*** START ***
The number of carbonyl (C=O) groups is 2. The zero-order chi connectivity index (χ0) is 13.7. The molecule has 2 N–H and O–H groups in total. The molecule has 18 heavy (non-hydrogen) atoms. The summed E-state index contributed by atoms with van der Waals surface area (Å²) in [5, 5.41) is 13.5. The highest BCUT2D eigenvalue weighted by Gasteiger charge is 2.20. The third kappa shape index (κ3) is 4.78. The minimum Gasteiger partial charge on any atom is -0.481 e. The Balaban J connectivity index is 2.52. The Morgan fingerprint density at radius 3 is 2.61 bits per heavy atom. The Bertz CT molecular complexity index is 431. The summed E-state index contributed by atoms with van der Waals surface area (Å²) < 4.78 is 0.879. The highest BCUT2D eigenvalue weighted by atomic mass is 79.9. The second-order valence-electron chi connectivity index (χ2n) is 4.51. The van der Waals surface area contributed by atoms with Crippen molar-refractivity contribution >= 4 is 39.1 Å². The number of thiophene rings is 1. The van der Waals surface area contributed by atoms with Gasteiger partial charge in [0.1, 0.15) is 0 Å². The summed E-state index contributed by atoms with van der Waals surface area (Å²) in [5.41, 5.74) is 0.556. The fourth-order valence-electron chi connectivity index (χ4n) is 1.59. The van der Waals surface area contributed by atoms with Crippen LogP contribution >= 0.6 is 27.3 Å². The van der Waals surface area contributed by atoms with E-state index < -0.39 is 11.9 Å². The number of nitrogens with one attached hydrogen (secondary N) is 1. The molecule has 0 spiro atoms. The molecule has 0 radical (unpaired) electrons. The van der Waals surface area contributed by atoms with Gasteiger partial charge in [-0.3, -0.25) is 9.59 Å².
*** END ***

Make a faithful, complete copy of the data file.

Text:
The number of carbonyl (C=O) groups is 2. The zero-order chi connectivity index (χ0) is 13.7. The molecule has 2 N–H and O–H groups in total. The molecule has 18 heavy (non-hydrogen) atoms. The summed E-state index contributed by atoms with van der Waals surface area (Å²) in [5, 5.41) is 13.5. The highest BCUT2D eigenvalue weighted by Gasteiger charge is 2.20. The third kappa shape index (κ3) is 4.78. The minimum Gasteiger partial charge on any atom is -0.481 e. The Balaban J connectivity index is 2.52. The Morgan fingerprint density at radius 3 is 2.61 bits per heavy atom. The Bertz CT molecular complexity index is 431. The summed E-state index contributed by atoms with van der Waals surface area (Å²) < 4.78 is 0.879. The highest BCUT2D eigenvalue weighted by atomic mass is 79.9. The second-order valence-electron chi connectivity index (χ2n) is 4.51. The van der Waals surface area contributed by atoms with Crippen molar-refractivity contribution >= 4 is 39.1 Å². The number of thiophene rings is 1. The van der Waals surface area contributed by atoms with Gasteiger partial charge in [0.1, 0.15) is 0 Å². The summed E-state index contributed by atoms with van der Waals surface area (Å²) in [5.41, 5.74) is 0.556. The fourth-order valence-electron chi connectivity index (χ4n) is 1.59. The van der Waals surface area contributed by atoms with Crippen LogP contribution >= 0.6 is 27.3 Å². The van der Waals surface area contributed by atoms with E-state index < -0.39 is 11.9 Å². The number of nitrogens with one attached hydrogen (secondary N) is 1. The molecule has 0 spiro atoms. The molecule has 0 radical (unpaired) electrons. The van der Waals surface area contributed by atoms with Gasteiger partial charge in [-0.3, -0.25) is 9.59 Å².